- The Washington Times - Friday, March 23, 2007

Forty-eight hours have elapsed since the White House said it would positively, absolutely, unequivocally, categorically and unmistakably stand firm on its solemn vow to never, never, never give in to the demands of the congressional Democrats determined to destroy the president who, in performing his sworn duty, fired eight U.S. district attorneys.

If he’s looking for a loophole, George W. never said “cross my heart and hope to die.” If the past is the guide, we should expect the White House to cave no later than sundown on Saturday.

The president knows that to give in would cut him off at the knees, leaving him to stumble through the final two years of his presidency on the bloody stumps. No one at the White House can be under the slightest illusion about what the stakes are, hence the president’s stirring vow of defiance and double-daring.

This time, George W. must positively, absolutely, unequivocally, categorically and unmistakably mean it when he says he cannot cave. He insists that he’s no Connecticut Yankee but a son of Texas, and a good thing, too. He has to summon the spirit of Davy Crockett and the Alamo (spirit largely fashioned by good ol’ boys from points east and south), and mean it when he says “no surrender.” This is not a good time to go wobbly.

The inbred instinct of a Republican, when faced with a non-negotiable demand, is to try to split the difference, to make nice and respect the admonition of the Prophet Isaiah to “come and reason together.” Making a scene is so … unseemly. Can’t we all just get along?

But that approach starts with the premise that what we’ve got here are reconcilable differences of good-faith opinion. There are differences, all right, but differences that neither good faith can bridge nor reason reconcile. The only thing negotiable on the part of the Democrats, sniffing blood, is whether the executioners will use a sharp steak knife or a serrated bread knife for the beheading. The ‘06 congressional elections were merely prologue, and the Democrats are determined to run next year against a crippled foe.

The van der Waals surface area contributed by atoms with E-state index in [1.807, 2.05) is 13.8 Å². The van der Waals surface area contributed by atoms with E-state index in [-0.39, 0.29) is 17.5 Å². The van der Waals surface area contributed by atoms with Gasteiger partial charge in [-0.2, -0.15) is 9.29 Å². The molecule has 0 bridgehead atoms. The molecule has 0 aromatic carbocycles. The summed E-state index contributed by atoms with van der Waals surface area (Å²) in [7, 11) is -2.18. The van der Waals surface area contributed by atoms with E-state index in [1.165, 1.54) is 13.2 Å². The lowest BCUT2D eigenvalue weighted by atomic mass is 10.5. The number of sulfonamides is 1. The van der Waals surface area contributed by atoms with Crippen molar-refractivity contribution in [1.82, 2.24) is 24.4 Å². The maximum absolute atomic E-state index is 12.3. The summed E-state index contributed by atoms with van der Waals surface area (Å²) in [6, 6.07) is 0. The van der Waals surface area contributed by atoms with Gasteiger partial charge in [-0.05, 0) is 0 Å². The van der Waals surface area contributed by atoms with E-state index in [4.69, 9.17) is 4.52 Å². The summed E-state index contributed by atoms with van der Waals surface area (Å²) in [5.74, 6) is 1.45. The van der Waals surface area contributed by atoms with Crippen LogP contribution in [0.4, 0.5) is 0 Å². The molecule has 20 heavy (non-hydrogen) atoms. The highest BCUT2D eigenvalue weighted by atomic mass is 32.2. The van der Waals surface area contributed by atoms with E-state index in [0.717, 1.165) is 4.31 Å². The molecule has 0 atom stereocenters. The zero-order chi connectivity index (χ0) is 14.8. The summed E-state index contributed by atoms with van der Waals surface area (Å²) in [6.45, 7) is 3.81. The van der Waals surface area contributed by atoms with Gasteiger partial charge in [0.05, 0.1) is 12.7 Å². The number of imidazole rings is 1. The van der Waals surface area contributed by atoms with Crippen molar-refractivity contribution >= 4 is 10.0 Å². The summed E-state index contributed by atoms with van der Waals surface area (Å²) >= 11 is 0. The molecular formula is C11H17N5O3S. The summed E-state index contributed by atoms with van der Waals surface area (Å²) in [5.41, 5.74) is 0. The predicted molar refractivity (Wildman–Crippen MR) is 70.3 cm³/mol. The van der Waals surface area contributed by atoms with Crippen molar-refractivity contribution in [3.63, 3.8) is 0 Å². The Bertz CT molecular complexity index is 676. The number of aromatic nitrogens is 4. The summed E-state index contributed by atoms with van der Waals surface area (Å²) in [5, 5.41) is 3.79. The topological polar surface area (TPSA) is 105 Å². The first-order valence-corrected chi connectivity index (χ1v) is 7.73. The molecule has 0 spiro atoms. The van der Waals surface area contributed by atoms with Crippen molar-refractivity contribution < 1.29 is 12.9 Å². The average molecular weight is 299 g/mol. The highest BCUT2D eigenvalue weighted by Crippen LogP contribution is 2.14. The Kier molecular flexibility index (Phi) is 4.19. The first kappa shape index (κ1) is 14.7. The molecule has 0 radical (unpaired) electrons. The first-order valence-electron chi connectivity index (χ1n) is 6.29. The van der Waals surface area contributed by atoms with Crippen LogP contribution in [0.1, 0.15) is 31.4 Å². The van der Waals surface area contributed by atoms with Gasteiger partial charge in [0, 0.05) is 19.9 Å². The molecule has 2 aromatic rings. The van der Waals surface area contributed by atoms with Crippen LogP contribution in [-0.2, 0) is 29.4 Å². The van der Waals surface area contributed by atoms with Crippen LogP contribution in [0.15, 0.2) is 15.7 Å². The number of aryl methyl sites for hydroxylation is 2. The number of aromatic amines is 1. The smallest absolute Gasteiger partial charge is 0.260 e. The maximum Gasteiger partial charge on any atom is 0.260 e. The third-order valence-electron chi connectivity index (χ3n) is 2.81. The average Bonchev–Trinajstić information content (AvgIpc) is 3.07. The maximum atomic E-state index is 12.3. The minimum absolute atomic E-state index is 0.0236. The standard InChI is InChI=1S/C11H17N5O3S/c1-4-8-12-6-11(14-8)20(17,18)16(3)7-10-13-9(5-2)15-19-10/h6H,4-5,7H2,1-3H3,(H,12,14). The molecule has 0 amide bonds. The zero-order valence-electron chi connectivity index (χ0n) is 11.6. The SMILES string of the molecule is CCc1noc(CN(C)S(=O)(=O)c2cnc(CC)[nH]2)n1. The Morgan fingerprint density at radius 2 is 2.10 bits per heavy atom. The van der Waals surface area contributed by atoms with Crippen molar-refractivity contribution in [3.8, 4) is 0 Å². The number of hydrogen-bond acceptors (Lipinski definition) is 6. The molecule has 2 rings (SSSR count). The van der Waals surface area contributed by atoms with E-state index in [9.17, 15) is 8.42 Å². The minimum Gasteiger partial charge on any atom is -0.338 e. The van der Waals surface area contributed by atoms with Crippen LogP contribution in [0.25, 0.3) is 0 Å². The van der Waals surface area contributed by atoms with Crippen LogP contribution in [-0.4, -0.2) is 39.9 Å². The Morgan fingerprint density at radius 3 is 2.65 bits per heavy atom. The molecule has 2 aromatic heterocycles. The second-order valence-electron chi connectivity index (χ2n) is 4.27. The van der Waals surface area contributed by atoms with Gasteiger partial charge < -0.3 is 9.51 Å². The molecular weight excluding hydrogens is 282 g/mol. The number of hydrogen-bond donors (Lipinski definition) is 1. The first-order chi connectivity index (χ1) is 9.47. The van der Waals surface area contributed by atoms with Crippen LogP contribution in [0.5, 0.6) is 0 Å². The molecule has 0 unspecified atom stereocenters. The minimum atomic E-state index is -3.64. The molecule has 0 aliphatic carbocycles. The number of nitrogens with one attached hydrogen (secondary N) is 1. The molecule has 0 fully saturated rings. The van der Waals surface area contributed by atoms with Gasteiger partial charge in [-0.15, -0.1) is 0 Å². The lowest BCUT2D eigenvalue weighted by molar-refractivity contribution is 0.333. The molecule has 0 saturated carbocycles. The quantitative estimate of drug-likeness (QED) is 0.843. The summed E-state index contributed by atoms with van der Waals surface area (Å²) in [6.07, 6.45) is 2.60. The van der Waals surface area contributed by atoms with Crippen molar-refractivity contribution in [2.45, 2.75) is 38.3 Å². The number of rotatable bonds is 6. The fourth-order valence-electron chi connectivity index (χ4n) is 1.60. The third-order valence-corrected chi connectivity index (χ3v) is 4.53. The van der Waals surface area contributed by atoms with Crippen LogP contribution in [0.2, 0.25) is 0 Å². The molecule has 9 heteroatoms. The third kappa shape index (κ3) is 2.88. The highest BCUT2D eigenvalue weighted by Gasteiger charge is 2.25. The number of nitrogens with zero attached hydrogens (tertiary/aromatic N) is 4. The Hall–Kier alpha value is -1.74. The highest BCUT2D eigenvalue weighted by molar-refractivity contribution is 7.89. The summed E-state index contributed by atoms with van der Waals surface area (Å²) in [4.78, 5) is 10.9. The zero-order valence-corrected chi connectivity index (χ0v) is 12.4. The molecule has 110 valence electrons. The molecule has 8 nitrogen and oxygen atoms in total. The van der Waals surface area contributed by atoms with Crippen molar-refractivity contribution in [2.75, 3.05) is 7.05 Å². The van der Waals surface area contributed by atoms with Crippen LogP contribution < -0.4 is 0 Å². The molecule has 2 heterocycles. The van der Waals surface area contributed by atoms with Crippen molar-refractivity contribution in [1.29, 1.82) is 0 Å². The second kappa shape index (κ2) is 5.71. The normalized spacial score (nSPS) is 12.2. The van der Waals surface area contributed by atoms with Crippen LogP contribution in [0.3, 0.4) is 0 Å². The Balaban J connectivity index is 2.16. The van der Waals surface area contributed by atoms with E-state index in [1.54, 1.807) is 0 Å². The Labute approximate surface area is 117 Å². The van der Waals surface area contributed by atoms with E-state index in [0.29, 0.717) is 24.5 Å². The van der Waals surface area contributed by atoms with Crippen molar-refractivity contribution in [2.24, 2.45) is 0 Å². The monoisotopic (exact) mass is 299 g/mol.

The cock-up is almost complete. Alberto R. Gonzales, who was named attorney general to “season” him for a seat on the U.S. Supreme Court, has shown himself to be bereft of judgment and deduction, of both defiance and derring-do. (Besides, the David Souter seat on the court is already occupied.) If he’s not the author of his department’s strategy of weakness and vacillation in the face of challenge and accusation, he ought to cashier the man who was. The Justice Department, trembling and stuttering like a greenhorn lawyer conducting his first plea bargain, answered with craven denial the accusation that the firings were about “politics.”

Of course the firings were about “politics.” Everything in Washington is about politics. The nation’s capital is supposed to be about politics. Instead of denying it, Mr. Gonzales should have conducted a seminar on how and why Washington works: U.S. district attorneys serve at the pleasure of the president precisely because the appointments are about politics, about the way the president expects that his mandates be carried out. If he thinks a district attorney in San Diego or Albuquerque or Little Rock is unsuitable — to use three of the examples the Democrats are affecting such phony outrage over — he is not only within his rights but within his sworn responsibility to replace.

The Democrats in Congress know this — and don’t actually believe they were elected to run the White House, but they do believe they can act as the unelected executive branch of the government by bullying and cowing the president and his men, and they may be right. The president must not allow it.

This administration, like other Republican administrations before it, sometimes quails before its critics and tormentors. Nice people think they can succeed by doing unto others as they would have others do unto them. You might think Republican nice people would learn something by watching their Democratic tormentors, who succeed by doing it unto others before others do it unto them first.

Wesley Pruden is editor in chief of The Times.

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